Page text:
• The S-line of Stelvio is on the opposite specter. This is the least populous Haflinger line, and it came very close to extinction after non-Haflinger blood was introduced in Germany.
  • The ST-line comes from Student. Outside of Austria, you’ll find many Haflingers from this line in Germany and the United States.
  • The W-line of Willi has a strong population in the Netherlands, Canada, and the U.S. It also has a small population in Austria.

3. They are still used by the military.

These horses were widely used by the military in both World War I and World War II. The disruption of their breeding programs brought them to the brink of extinction, but they survived thanks to the efforts of dedicated breeders.

Today, the Austrian army still uses Haflingers as pack horses on rough terrain. They are mostly employed in high Alpine regions with aggressive slopes and high steps. The 6th Infantry Brigade in Hochfilzen has about 70 of these horses. The Germans use them as well for similar purposes.

The fact that the breed is being used by the army in today’s day and age is actually a good thing. It means that there is an active interest in keeping the breed alive.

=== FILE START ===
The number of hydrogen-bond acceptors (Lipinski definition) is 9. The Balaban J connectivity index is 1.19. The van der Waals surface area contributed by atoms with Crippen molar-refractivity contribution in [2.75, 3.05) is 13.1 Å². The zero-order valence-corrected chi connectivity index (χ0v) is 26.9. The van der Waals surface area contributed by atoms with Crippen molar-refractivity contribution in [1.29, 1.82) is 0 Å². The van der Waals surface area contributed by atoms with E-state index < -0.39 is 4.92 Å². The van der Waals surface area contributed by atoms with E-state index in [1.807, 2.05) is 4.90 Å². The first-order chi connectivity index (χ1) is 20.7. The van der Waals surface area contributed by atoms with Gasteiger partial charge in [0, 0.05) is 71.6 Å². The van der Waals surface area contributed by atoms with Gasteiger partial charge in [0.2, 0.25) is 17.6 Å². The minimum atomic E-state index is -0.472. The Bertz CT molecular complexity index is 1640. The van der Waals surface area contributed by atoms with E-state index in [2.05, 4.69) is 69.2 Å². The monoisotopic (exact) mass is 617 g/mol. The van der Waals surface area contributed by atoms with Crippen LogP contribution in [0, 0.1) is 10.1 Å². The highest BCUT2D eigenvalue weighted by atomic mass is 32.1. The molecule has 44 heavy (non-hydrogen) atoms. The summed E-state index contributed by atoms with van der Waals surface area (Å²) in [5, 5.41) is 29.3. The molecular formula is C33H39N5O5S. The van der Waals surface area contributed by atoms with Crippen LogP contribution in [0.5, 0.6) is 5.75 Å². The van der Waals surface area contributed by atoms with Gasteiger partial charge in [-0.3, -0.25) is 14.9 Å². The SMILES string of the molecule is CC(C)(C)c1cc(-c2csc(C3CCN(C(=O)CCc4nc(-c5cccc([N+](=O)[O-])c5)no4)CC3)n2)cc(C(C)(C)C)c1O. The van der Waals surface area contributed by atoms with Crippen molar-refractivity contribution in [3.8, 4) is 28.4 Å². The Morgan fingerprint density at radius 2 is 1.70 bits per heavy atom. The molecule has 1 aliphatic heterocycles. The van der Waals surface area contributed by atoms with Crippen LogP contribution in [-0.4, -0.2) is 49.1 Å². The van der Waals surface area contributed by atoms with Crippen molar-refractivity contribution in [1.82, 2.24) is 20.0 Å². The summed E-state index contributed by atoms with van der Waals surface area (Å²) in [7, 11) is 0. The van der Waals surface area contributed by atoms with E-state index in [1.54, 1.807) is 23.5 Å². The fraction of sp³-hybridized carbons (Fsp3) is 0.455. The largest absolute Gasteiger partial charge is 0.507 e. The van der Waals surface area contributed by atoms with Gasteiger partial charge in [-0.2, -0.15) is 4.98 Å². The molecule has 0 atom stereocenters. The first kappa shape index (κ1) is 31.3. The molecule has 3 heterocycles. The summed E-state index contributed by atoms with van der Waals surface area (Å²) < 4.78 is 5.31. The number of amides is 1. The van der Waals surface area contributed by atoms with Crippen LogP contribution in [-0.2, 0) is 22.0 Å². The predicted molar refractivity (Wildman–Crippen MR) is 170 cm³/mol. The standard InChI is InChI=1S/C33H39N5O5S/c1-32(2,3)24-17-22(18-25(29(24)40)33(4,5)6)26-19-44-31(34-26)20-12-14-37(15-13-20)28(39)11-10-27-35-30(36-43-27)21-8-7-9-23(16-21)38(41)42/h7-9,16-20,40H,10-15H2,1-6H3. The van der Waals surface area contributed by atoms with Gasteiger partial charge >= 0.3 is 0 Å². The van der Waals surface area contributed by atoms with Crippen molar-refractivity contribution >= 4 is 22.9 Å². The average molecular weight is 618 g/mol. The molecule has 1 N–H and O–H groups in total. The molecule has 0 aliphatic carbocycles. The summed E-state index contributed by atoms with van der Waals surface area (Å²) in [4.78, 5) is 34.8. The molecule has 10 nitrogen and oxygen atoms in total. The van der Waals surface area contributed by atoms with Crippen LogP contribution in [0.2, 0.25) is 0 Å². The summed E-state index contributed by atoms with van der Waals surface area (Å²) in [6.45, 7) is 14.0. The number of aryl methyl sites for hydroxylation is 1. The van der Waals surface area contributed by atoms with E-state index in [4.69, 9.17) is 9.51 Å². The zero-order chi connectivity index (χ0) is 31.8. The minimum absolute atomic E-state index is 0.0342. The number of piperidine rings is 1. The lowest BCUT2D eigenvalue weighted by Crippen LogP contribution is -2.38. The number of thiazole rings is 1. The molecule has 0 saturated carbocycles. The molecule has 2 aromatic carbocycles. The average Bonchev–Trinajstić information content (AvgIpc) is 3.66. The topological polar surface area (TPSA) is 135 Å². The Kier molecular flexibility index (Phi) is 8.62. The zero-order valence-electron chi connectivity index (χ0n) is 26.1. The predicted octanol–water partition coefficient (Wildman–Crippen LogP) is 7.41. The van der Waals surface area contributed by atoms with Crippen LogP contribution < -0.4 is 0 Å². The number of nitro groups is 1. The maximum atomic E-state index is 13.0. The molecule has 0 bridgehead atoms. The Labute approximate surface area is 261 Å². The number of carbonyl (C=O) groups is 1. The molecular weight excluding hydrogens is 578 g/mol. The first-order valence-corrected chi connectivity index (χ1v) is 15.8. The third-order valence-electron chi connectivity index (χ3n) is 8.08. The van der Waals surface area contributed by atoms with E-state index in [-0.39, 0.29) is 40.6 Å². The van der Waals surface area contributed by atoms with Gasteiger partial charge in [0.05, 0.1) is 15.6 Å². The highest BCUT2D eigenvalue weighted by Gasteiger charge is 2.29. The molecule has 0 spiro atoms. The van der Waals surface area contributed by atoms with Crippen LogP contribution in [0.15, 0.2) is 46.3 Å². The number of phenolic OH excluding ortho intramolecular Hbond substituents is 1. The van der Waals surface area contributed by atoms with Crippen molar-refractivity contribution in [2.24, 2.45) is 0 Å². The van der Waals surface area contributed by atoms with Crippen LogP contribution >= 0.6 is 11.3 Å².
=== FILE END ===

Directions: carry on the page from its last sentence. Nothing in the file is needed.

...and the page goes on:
4. Haflingers have Arabian blood.

If you ever had a closer look at a Haflinger horse, you might have noticed its oddly familiar head shape. It does look like an Arabian somewhat, and there’s a very good reason for that. Indeed, this breed has received infusions of bloodlines from Arabian and various other European breeds.

The Arabian is one of the most resilient and beautiful horses in the world, and having some of its characteristics is definitely a welcomed addition to any horse breed. Some believe that this Arabian infusion is what gave the Haflinger its incredible soundness and intelligence.

5. The Haflinger horse comes in a single color.


If you were looking to get a Haflinger in any other color than chestnut, you’re out of luck. This breed only comes in this single color, but there are different shades of it. Some of these horses come in light gold or a rich golden chestnut. Some of them even have a beautiful liver hue.

As for the mane and tail, they should both be as pale as possible, otherwise referred to as flaxen or white. If a Haflinger is found to have spots on its coat, as well as white socks or any deviations in the mane and tail color, it will be considered flawed and will not be used for breeding.

6. This is a versatile breed.

These horses were bred to be versatile from the ground up. They don’t excel at just one thing but can be trained to perform in a different variety of competitions. They are also strong enough to be used at the draft or for driving. Some of the main equestrian sports that involve Haflingers include endurance riding, dressage, and vaulting.